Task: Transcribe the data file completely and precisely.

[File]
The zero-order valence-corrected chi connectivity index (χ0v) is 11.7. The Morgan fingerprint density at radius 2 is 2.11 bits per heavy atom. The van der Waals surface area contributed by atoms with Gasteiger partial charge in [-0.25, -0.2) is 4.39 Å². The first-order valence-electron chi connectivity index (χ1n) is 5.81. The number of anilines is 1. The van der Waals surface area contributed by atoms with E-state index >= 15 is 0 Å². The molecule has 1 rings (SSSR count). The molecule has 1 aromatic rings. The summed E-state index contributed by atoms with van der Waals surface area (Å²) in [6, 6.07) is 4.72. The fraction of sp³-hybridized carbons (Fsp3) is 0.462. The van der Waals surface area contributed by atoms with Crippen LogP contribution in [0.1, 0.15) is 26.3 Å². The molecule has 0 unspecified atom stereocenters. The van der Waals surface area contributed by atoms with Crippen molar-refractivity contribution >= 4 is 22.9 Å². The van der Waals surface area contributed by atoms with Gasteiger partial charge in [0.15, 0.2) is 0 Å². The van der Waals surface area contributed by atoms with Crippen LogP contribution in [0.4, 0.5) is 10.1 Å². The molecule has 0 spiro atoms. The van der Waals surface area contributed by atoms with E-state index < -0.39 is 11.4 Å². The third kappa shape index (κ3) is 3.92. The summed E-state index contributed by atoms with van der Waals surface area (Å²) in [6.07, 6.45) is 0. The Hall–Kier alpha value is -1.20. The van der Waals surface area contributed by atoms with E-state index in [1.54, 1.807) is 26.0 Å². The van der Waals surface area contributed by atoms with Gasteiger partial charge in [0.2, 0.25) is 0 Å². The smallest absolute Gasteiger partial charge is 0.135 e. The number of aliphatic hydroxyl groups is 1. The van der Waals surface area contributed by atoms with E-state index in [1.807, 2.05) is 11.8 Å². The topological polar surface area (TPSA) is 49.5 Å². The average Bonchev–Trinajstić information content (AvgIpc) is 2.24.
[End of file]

The zero-order valence-corrected chi connectivity index (χ0v) is 11.7. The Morgan fingerprint density at radius 2 is 2.11 bits per heavy atom. The van der Waals surface area contributed by atoms with Gasteiger partial charge in [-0.25, -0.2) is 4.39 Å². The first-order valence-electron chi connectivity index (χ1n) is 5.81. The number of anilines is 1. The van der Waals surface area contributed by atoms with E-state index >= 15 is 0 Å². The molecule has 1 rings (SSSR count). The molecule has 1 aromatic rings. The summed E-state index contributed by atoms with van der Waals surface area (Å²) in [6, 6.07) is 4.72. The fraction of sp³-hybridized carbons (Fsp3) is 0.462. The van der Waals surface area contributed by atoms with Crippen LogP contribution in [0.1, 0.15) is 26.3 Å². The molecule has 0 unspecified atom stereocenters. The van der Waals surface area contributed by atoms with Crippen molar-refractivity contribution >= 4 is 22.9 Å². The van der Waals surface area contributed by atoms with Gasteiger partial charge in [0.15, 0.2) is 0 Å². The van der Waals surface area contributed by atoms with Crippen LogP contribution in [0.4, 0.5) is 10.1 Å². The molecule has 0 spiro atoms. The van der Waals surface area contributed by atoms with E-state index < -0.39 is 11.4 Å². The third kappa shape index (κ3) is 3.92. The summed E-state index contributed by atoms with van der Waals surface area (Å²) in [6.07, 6.45) is 0. The Hall–Kier alpha value is -1.20. The van der Waals surface area contributed by atoms with E-state index in [1.54, 1.807) is 26.0 Å². The van der Waals surface area contributed by atoms with Gasteiger partial charge in [0.2, 0.25) is 0 Å². The smallest absolute Gasteiger partial charge is 0.135 e. The number of aliphatic hydroxyl groups is 1. The van der Waals surface area contributed by atoms with E-state index in [1.807, 2.05) is 11.8 Å². The topological polar surface area (TPSA) is 49.5 Å². The average Bonchev–Trinajstić information content (AvgIpc) is 2.24.